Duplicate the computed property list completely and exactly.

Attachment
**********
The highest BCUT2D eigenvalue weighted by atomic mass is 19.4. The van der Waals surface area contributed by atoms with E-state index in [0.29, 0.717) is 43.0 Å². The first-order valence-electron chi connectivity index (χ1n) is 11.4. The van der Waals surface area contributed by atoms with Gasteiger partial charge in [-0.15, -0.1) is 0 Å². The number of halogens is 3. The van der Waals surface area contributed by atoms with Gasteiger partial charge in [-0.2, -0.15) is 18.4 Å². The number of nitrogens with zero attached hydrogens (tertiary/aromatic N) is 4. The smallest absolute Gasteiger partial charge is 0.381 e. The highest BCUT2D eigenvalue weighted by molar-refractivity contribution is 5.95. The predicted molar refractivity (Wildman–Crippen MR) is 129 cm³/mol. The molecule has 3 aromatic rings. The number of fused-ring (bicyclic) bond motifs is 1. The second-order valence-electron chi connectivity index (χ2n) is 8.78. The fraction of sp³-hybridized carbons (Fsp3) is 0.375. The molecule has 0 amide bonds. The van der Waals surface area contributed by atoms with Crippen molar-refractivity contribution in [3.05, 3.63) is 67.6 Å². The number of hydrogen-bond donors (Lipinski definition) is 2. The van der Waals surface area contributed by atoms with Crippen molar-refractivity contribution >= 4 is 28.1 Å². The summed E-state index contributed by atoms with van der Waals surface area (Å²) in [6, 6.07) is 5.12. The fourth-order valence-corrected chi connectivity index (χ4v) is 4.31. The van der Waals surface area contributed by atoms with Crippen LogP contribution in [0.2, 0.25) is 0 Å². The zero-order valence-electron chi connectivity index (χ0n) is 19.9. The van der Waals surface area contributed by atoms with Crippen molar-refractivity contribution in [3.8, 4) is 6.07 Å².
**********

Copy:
The highest BCUT2D eigenvalue weighted by atomic mass is 19.4. The van der Waals surface area contributed by atoms with E-state index in [0.29, 0.717) is 43.0 Å². The first-order valence-electron chi connectivity index (χ1n) is 11.4. The van der Waals surface area contributed by atoms with Gasteiger partial charge in [-0.15, -0.1) is 0 Å². The number of halogens is 3. The van der Waals surface area contributed by atoms with Gasteiger partial charge in [-0.2, -0.15) is 18.4 Å². The number of nitrogens with zero attached hydrogens (tertiary/aromatic N) is 4. The smallest absolute Gasteiger partial charge is 0.381 e. The highest BCUT2D eigenvalue weighted by molar-refractivity contribution is 5.95. The predicted molar refractivity (Wildman–Crippen MR) is 129 cm³/mol. The molecule has 3 aromatic rings. The number of fused-ring (bicyclic) bond motifs is 1. The second-order valence-electron chi connectivity index (χ2n) is 8.78. The fraction of sp³-hybridized carbons (Fsp3) is 0.375. The molecule has 0 amide bonds. The van der Waals surface area contributed by atoms with Crippen molar-refractivity contribution in [3.05, 3.63) is 67.6 Å². The number of hydrogen-bond donors (Lipinski definition) is 2. The van der Waals surface area contributed by atoms with Crippen molar-refractivity contribution >= 4 is 28.1 Å². The summed E-state index contributed by atoms with van der Waals surface area (Å²) in [6, 6.07) is 5.12. The fourth-order valence-corrected chi connectivity index (χ4v) is 4.31. The van der Waals surface area contributed by atoms with Crippen LogP contribution in [0.2, 0.25) is 0 Å². The zero-order valence-electron chi connectivity index (χ0n) is 19.9. The van der Waals surface area contributed by atoms with Crippen molar-refractivity contribution in [3.8, 4) is 6.07 Å².